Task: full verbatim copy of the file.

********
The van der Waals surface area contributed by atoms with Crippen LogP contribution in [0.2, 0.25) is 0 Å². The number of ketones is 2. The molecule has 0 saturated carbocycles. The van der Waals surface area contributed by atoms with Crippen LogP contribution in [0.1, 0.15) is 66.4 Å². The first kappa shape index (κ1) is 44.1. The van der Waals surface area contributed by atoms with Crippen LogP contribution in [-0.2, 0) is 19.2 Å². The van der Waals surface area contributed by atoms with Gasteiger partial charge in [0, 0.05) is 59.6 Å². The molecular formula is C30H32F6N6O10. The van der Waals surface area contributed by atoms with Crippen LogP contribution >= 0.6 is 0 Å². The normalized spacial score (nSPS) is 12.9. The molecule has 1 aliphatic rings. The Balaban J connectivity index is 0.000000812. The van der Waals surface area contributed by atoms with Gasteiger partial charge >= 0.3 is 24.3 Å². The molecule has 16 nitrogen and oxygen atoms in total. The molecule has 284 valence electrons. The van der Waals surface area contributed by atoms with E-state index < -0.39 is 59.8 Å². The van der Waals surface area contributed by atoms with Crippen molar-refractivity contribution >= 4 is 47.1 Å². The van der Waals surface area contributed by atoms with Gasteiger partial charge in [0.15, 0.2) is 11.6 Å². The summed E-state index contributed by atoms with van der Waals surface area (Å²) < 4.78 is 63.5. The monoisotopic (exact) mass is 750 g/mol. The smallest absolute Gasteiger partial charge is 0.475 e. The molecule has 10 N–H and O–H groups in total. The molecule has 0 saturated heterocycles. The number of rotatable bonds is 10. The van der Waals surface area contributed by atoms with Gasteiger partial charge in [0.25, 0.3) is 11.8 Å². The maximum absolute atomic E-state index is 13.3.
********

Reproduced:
The van der Waals surface area contributed by atoms with Crippen LogP contribution in [0.2, 0.25) is 0 Å². The number of ketones is 2. The molecule has 0 saturated carbocycles. The van der Waals surface area contributed by atoms with Crippen LogP contribution in [0.1, 0.15) is 66.4 Å². The first kappa shape index (κ1) is 44.1. The van der Waals surface area contributed by atoms with Crippen LogP contribution in [-0.2, 0) is 19.2 Å². The van der Waals surface area contributed by atoms with Gasteiger partial charge in [0, 0.05) is 59.6 Å². The molecular formula is C30H32F6N6O10. The van der Waals surface area contributed by atoms with Crippen LogP contribution >= 0.6 is 0 Å². The normalized spacial score (nSPS) is 12.9. The molecule has 1 aliphatic rings. The Balaban J connectivity index is 0.000000812. The van der Waals surface area contributed by atoms with Gasteiger partial charge >= 0.3 is 24.3 Å². The molecule has 16 nitrogen and oxygen atoms in total. The molecule has 284 valence electrons. The van der Waals surface area contributed by atoms with E-state index < -0.39 is 59.8 Å². The van der Waals surface area contributed by atoms with Crippen molar-refractivity contribution >= 4 is 47.1 Å². The van der Waals surface area contributed by atoms with Gasteiger partial charge in [0.15, 0.2) is 11.6 Å². The summed E-state index contributed by atoms with van der Waals surface area (Å²) < 4.78 is 63.5. The monoisotopic (exact) mass is 750 g/mol. The smallest absolute Gasteiger partial charge is 0.475 e. The molecule has 10 N–H and O–H groups in total. The molecule has 0 saturated heterocycles. The number of rotatable bonds is 10. The van der Waals surface area contributed by atoms with Gasteiger partial charge in [0.25, 0.3) is 11.8 Å². The maximum absolute atomic E-state index is 13.3.